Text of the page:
The war on video games has been going on since the nineties. Video games have been attacked by the NRA, feminists, social justice warriors, religious leaders, governments of the US and other countries, and the media. The dispute has entered the spotlight again with the involvement of the president of the US. As others before him, Donald Trump has taken a stand that violent video games have something to do with mass shootings. The commander in chief met with the leaders and the critics of the gaming industry to consider the dangers of gaming.
“More and more people say the level of violence in video games is shaping young people’s thoughts.” – Donald Trump
One of the proofs in the case against video games we hear is that mass shooters played violent video games. Among mostly cited are Call of Duty and Grand Theft Auto. Proponents of video games argue that it’s a question of visibility, with games being everywhere (some suggest 70% of adolescent males play violent video games) and mass shootings occurring rarely but making the headlines.
The media’s portrayal of the link between violence and video games is used to sell prints. When we look at the statistics, for the last 20 years youth violent crimes have actually been going down, and at the same time, video games sales have been going through the roof. One would be tempted to figure there is actually a negative correlation there.
Conservatives, of course, are not blaming guns and lack of gun control for the shootings, but video games like Call of Duty that feature guns. On the other hand, in support of gaming, Japan is often cited as the country with the least murders per capita and known to be home to many lovers of video games. On the other hand, Japan has a very strict gun control policy. (Their police’s policy of filing a lot of murders as suicides is also a factor, but let’s not get into that.)
Another thing violent video games are accused of is being immoral. Could it be that it’s just the old way of attacking a relatively new medium since you don’t hear war books or horror movies are being dragged around the news in relation to violence? I would guess the games are just as immoral as real world situations they portray, with around 50 armed conflicts and 100000 casualties per year around the world, and US troops engaged in conflicts in Afghanistan, Syria, Iraq, Niger, Somalia and elsewhere; although the number of violent crimes in the US has declined since the nineties, there are still about 1,2 million violent crimes reported a year in the US.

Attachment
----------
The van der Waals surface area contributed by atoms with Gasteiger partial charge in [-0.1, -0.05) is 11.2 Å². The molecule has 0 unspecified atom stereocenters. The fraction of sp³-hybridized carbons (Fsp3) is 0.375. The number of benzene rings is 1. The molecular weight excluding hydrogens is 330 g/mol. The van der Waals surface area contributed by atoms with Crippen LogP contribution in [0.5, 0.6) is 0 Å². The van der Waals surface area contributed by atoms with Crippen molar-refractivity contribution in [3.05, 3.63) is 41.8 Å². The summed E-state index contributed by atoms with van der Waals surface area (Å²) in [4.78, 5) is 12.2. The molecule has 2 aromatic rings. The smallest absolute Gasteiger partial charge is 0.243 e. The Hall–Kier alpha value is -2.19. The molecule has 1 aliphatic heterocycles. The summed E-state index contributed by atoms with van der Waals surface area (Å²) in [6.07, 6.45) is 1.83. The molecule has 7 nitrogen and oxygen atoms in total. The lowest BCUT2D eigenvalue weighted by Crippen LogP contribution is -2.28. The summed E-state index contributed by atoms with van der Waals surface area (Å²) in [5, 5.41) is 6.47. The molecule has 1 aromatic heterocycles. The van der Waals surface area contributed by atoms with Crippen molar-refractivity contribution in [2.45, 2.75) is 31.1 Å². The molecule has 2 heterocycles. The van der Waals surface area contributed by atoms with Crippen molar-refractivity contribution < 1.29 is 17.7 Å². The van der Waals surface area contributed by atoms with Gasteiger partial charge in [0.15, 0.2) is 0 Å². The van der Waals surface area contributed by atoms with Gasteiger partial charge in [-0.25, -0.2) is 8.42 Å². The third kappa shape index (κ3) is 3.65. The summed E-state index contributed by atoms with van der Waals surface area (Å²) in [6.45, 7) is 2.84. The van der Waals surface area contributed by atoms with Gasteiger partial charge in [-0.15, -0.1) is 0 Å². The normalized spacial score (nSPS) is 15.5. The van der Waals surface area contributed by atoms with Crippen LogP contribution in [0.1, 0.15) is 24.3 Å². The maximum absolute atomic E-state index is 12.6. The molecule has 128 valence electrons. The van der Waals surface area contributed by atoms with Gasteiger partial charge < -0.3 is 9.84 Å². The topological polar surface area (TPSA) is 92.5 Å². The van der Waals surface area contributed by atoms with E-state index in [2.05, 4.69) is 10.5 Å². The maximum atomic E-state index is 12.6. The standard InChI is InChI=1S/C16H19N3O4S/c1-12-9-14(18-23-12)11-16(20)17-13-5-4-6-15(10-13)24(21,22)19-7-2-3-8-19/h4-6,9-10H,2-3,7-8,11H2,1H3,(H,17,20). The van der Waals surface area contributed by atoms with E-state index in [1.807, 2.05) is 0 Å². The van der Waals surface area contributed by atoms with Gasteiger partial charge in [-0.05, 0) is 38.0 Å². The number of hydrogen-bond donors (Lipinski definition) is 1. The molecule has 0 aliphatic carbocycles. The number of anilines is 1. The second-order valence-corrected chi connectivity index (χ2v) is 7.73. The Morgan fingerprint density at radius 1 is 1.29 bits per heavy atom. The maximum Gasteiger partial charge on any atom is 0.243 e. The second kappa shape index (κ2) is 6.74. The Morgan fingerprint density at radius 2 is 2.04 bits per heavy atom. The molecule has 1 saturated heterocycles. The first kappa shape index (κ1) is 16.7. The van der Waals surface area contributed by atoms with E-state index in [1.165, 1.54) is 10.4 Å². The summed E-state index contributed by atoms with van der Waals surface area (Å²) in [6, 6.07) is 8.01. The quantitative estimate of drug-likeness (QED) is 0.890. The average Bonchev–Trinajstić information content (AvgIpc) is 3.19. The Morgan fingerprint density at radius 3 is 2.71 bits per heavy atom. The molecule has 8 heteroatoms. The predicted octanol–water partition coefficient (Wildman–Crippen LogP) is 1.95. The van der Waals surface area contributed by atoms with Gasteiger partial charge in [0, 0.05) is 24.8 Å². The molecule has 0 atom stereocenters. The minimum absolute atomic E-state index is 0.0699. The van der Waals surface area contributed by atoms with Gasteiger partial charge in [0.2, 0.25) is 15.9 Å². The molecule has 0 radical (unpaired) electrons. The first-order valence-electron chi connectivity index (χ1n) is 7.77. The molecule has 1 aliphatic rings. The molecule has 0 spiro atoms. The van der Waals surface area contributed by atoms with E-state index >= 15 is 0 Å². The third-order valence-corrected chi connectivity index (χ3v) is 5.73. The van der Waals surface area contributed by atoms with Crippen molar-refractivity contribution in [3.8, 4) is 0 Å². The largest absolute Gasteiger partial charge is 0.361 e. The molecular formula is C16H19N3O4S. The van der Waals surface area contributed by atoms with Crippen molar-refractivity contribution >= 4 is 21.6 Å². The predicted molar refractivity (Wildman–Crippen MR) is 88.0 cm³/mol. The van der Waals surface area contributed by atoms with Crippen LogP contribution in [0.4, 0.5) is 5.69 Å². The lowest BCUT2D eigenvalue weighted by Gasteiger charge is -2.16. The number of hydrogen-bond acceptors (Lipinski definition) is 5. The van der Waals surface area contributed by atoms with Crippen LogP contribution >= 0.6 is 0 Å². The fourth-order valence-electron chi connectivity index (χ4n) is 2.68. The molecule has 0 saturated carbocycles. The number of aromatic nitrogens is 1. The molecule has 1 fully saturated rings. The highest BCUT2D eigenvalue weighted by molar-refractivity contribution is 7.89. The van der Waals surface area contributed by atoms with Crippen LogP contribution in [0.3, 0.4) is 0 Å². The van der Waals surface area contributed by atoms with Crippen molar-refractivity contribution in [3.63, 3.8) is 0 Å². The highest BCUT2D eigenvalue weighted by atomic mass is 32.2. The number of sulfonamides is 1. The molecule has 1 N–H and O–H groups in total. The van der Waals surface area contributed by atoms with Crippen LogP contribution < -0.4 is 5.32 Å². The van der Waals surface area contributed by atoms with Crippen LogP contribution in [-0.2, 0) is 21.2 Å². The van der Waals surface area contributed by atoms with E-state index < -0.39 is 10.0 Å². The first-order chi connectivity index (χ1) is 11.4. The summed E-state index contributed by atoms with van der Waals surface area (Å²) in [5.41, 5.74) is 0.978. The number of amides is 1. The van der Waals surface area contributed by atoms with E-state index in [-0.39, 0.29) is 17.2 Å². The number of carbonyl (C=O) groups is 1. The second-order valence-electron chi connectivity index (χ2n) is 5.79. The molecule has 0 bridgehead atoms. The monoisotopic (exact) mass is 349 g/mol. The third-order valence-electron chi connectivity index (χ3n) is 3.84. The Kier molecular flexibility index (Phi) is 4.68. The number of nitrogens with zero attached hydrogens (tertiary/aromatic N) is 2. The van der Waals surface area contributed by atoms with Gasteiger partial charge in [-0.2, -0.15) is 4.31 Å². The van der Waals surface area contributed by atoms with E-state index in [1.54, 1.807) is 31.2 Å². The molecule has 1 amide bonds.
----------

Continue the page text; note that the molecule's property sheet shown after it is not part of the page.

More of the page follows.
What does the research say?
A lot of researchers think aggressive behavior and video games are linked. On the other hand, a lot of them disagree. Some authors are attributing the bad image of video games in the media to the publication bias – a phenomenon that studies showing a link between violence and video games are more likely to be published.
American Psychological Association task force that conducted a review of literature in 2015 founda link between playing violent video games and increased aggression (aggressive behavior, thoughts and feelings and a decrease in sensitivity to aggression) in players, but found insufficient research to link video game play to criminal violence.
There are papers that argue that being bad at difficult video games cause real-world aggression and not the type of game or the amount of blood or violence in the game – the flight or fight response arises because of the competitiveness and not video game violence.
The aforementioned American Psychological Association task force report argues that a number of risk factors together lead to violent behavior, but doesn’t deny that violent video games are one of the factors. Also, the studies that researched the effect of violent video games on the youngest (up to ten years) have been scarce. Because of that, the report proposes that in addition to the current global ratings, ratings that reflect the levels and characteristics of violence should be introduced.
Parental control over children’s play time is an important thing, but it should be approached with caution, because not allowing your child to play popular games at all could be hurting them, since a vast majority of children are playing games, so a child who doesn’t play could feel isolated from their peer group.
As we see, the research findings are more complex than what’s usually in the media. We can say there is a link between violent video games and increased aggression (some researchers blame it on frustration when failing a level and not the type of game)in players, but the link between video games and criminal violence hasn’t been proven and blaming mass shootings on video games is just plain wrong. Of course, we advise parents to monitor what games their children play.